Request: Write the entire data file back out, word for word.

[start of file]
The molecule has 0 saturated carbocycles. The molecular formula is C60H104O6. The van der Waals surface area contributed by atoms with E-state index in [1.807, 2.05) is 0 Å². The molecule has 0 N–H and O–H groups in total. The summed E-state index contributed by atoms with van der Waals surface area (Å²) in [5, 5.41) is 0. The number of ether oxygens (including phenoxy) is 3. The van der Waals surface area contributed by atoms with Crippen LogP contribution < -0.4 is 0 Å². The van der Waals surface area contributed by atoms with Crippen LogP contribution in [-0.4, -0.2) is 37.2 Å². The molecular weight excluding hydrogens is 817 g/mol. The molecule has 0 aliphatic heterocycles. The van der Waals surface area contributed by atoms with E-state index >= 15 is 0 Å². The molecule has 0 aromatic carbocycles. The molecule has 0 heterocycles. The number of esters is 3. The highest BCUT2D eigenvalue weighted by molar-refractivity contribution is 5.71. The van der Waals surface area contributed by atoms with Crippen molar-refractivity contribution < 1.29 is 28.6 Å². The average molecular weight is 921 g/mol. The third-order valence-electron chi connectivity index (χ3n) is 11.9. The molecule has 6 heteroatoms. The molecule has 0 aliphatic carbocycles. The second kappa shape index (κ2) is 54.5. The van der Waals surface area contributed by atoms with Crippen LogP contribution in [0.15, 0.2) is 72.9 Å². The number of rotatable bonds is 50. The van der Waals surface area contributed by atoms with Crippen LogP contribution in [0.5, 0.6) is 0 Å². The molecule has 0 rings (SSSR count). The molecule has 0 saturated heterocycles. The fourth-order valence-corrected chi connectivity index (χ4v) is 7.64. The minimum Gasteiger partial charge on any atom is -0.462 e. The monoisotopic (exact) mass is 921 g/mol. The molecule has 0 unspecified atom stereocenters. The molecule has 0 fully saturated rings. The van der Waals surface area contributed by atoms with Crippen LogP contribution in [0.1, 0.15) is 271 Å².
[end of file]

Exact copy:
The molecule has 0 saturated carbocycles. The molecular formula is C60H104O6. The van der Waals surface area contributed by atoms with E-state index in [1.807, 2.05) is 0 Å². The molecule has 0 N–H and O–H groups in total. The summed E-state index contributed by atoms with van der Waals surface area (Å²) in [5, 5.41) is 0. The number of ether oxygens (including phenoxy) is 3. The van der Waals surface area contributed by atoms with Crippen LogP contribution < -0.4 is 0 Å². The van der Waals surface area contributed by atoms with Crippen LogP contribution in [-0.4, -0.2) is 37.2 Å². The molecular weight excluding hydrogens is 817 g/mol. The molecule has 0 aliphatic heterocycles. The van der Waals surface area contributed by atoms with E-state index >= 15 is 0 Å². The molecule has 0 aromatic carbocycles. The molecule has 0 heterocycles. The number of esters is 3. The highest BCUT2D eigenvalue weighted by molar-refractivity contribution is 5.71. The van der Waals surface area contributed by atoms with Crippen molar-refractivity contribution < 1.29 is 28.6 Å². The average molecular weight is 921 g/mol. The third-order valence-electron chi connectivity index (χ3n) is 11.9. The molecule has 6 heteroatoms. The molecule has 0 aliphatic carbocycles. The second kappa shape index (κ2) is 54.5. The van der Waals surface area contributed by atoms with Crippen LogP contribution in [0.15, 0.2) is 72.9 Å². The number of rotatable bonds is 50. The van der Waals surface area contributed by atoms with Crippen LogP contribution in [0.5, 0.6) is 0 Å². The molecule has 0 rings (SSSR count). The molecule has 0 saturated heterocycles. The fourth-order valence-corrected chi connectivity index (χ4v) is 7.64. The minimum Gasteiger partial charge on any atom is -0.462 e. The monoisotopic (exact) mass is 921 g/mol. The molecule has 0 unspecified atom stereocenters. The molecule has 0 fully saturated rings. The van der Waals surface area contributed by atoms with Crippen LogP contribution in [0.1, 0.15) is 271 Å².